The results were interesting. My overnight exam was considered fairly normal, except for the fact that I spent way too much time in one of the sleep stages (I think it was stage 4). My doctor told me that this result was the most important because that sleep stage is the most restorative, so I should not have been able to fall asleep even once during the following exam, much less as many times as I did and as quickly.

I was not diagnosed with narcolepsy because I did not exhibit either of the tell-tale signs: cataplexy or early onset of REM. My doctor did tell me it was possible that I still had narcolepsy without either of these, but they could only confirm it through a spinal tap. He said he wouldn't do that because the treatment was the same. Basically, I am taking the same meds that a narcoleptic takes to stay awake. He said if they found a way to truly cure narcoleptics in the future that a spinal tap would then be beneficial. I take 200mg of Provigil every morning. It works great, no side effects like other stimulants.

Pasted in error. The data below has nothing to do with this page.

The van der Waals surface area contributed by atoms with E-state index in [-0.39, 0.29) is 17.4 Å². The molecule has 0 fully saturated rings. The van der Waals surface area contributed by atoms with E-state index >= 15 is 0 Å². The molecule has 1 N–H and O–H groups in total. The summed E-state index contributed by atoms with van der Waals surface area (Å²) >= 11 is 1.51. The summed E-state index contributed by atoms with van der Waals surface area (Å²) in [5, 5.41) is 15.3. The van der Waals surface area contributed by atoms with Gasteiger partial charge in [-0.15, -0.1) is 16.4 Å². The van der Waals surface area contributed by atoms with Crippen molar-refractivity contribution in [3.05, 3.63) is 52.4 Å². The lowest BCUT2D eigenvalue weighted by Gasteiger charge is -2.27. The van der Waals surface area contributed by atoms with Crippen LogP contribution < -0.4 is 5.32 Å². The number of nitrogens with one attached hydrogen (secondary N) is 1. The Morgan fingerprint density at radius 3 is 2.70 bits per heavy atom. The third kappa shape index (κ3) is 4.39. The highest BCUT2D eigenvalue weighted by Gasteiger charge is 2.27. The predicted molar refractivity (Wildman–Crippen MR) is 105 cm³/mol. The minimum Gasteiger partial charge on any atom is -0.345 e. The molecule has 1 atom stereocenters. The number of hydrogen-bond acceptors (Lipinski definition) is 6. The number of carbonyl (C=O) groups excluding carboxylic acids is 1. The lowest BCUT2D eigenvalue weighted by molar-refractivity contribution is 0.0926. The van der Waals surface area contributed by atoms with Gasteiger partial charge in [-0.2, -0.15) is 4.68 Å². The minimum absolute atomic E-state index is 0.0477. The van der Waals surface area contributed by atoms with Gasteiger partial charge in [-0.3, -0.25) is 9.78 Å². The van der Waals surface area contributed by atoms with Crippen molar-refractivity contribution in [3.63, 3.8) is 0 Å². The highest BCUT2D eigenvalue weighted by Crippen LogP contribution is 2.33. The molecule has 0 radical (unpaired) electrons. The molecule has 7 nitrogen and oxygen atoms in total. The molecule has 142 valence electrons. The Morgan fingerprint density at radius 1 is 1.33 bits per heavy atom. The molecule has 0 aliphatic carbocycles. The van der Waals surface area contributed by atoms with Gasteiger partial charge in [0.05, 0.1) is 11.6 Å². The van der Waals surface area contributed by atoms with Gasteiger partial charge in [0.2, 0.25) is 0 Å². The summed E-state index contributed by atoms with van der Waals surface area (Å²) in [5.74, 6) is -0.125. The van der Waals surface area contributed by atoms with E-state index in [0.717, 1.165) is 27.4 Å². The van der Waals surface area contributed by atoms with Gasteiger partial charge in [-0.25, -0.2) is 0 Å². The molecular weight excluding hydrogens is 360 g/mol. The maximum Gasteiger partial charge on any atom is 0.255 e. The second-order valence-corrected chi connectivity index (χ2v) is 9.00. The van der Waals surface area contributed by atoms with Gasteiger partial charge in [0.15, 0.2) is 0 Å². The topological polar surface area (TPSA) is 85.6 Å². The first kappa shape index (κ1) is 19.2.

See another doctor, possibly go directly to one that is closely associated with a sleep study center in your area. That way you know you will get the tests you need and you will have someone competent to interpret those tests.
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Old 05-31-2012, 08:46 PM
 
Location: Brawndo-Thirst-Mutilator-Nation
15,140 posts, read 15,198,298 times
Reputation: 10871
Quote:
Originally Posted by pete6032 View Post
I am 25 years old, college student, in excellent health. During the school year I work out on a regular basis and get plenty of exercise walking to work, going for runs, or doing workout videos. I love spending time outside and I love to cook and take care of myself nutritionally.

I've always been a tired person in general, but it became debilitating a couple of years ago after I graduated school. I got a 40-hour job in an office and would come home from work exhausted every day even though all I did was sit at my desk (walked a couple miles each day at lunch and would still go for runs after work). I would get 9 hours of sleep per night and it still wouldn't be enough, I'd always be exhausted and would zone out while driving home from work and would be extremely sleepy at dinner and wouldn't have any energy all evening.